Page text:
Publication year: 2004
This study contextualizes Konrad of Megenberg’s “Book of Natural Things” within the natural philosophy practiced by the Faculty of Arts in the 14th century. Albert the Great and texts of ps.-Albert emerge as significant in this interpretation.
Edition with an Introduction and Appendices by E.P. Bos
This anonymous source publication of a university discussion held in Prague about 1400 provides us with new information about medieval semantics after Peter of Spain and Richard Billingham. The edition is the basis of a partial reconstruction of Thomas of Cleves’ Logica.
Hester Goodenough Gelber
This description of Dominicans at Oxford from 1300-1350 and the theology of Hugh of Lawton, Arnold of Strelley, William Crathorn and Robert Holcot reclaims the Dominicans as highly original contributors to theology and philosophy at a time of great innovation.
Barbara Baert. Translated from the Dutch by Lee Preedy.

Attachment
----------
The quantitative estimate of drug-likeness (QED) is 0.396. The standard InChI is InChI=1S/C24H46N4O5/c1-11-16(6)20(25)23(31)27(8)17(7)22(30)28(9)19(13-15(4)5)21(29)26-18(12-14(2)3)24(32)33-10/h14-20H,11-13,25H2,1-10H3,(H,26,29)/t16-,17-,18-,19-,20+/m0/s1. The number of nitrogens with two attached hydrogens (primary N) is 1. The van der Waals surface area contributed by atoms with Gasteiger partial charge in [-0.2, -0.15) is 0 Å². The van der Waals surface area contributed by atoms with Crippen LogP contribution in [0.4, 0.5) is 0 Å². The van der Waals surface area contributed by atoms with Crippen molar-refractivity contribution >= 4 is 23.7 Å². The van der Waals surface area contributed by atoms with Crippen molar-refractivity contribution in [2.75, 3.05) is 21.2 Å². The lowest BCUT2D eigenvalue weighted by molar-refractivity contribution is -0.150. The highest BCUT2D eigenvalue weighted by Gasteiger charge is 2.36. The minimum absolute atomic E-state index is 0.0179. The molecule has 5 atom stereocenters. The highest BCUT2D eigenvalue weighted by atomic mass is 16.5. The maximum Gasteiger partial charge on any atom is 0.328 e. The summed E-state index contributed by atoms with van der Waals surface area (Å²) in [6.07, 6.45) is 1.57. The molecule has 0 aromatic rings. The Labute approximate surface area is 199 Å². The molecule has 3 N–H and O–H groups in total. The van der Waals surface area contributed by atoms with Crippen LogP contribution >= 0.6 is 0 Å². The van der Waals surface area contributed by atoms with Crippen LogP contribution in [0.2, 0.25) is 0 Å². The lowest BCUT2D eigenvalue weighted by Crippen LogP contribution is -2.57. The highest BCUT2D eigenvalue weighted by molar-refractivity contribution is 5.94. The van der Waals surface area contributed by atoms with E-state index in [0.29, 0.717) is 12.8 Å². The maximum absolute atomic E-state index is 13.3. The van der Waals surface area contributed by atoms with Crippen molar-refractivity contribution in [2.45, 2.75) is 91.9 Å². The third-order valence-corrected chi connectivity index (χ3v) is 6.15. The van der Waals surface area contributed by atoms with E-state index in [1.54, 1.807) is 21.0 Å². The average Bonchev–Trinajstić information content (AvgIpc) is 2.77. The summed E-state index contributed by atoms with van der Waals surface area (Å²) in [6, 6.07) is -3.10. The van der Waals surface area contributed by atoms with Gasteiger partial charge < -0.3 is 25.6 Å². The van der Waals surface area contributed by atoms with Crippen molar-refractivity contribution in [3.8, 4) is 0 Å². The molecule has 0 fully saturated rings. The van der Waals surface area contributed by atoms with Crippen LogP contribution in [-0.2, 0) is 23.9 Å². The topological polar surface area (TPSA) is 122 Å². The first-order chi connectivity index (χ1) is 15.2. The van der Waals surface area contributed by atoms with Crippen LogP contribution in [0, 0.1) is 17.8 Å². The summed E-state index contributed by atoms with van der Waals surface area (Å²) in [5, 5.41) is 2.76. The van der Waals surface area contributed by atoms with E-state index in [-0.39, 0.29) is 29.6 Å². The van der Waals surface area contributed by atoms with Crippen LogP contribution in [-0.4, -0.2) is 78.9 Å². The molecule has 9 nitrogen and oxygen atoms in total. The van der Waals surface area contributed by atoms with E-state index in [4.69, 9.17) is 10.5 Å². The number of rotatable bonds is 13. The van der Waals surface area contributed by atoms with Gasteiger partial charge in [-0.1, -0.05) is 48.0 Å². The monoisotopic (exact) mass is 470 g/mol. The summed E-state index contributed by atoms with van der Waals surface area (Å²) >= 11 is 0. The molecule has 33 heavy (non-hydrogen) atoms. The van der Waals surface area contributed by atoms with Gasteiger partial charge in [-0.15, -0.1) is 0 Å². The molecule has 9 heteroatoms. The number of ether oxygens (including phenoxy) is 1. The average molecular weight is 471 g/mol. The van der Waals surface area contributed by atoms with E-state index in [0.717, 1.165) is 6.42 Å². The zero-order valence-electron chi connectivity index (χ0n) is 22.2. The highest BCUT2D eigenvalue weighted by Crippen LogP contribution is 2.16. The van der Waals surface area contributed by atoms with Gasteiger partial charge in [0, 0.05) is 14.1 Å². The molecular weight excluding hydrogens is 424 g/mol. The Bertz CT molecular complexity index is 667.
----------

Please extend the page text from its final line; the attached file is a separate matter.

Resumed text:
This fascinating study reconstructs the tradition of the Legend of the True Cross in text and image, from its tentative beginnings in 4th-century Jerusalem to the culminating expression of its multi-layered cosmic content in 14th and 15th-century monumental cycles in Germany and Italy.
Edited by Gustav Henningsen
A bilingual edition of eye-witness reports on an early 17th-century witch panic or dream epidemic in the Basque country, written by a Jesuit, a Bishop, and a Spanish Inquisitor who analysed the phenomenon empirically from psychological and anthropological standpoints.
Edited by Anne Goldgar and Robert I. Frost
This volume offers new insights into the self-perceptions, strategies, and rituals through which early modern institutions functioned. Its wide range and its comparative vision of the nature of institutions prompts a new interpretation of the role of institutions in society. With contributions ...
Patricia A. Emison
An investigation of why Michelangelo first, and then many other, Renaissance artists and works were called "divine" by contemporaries, this study ranges from fourteenth-century praise of Dante to a variety of sixteenth-century habits of courtly compliment.
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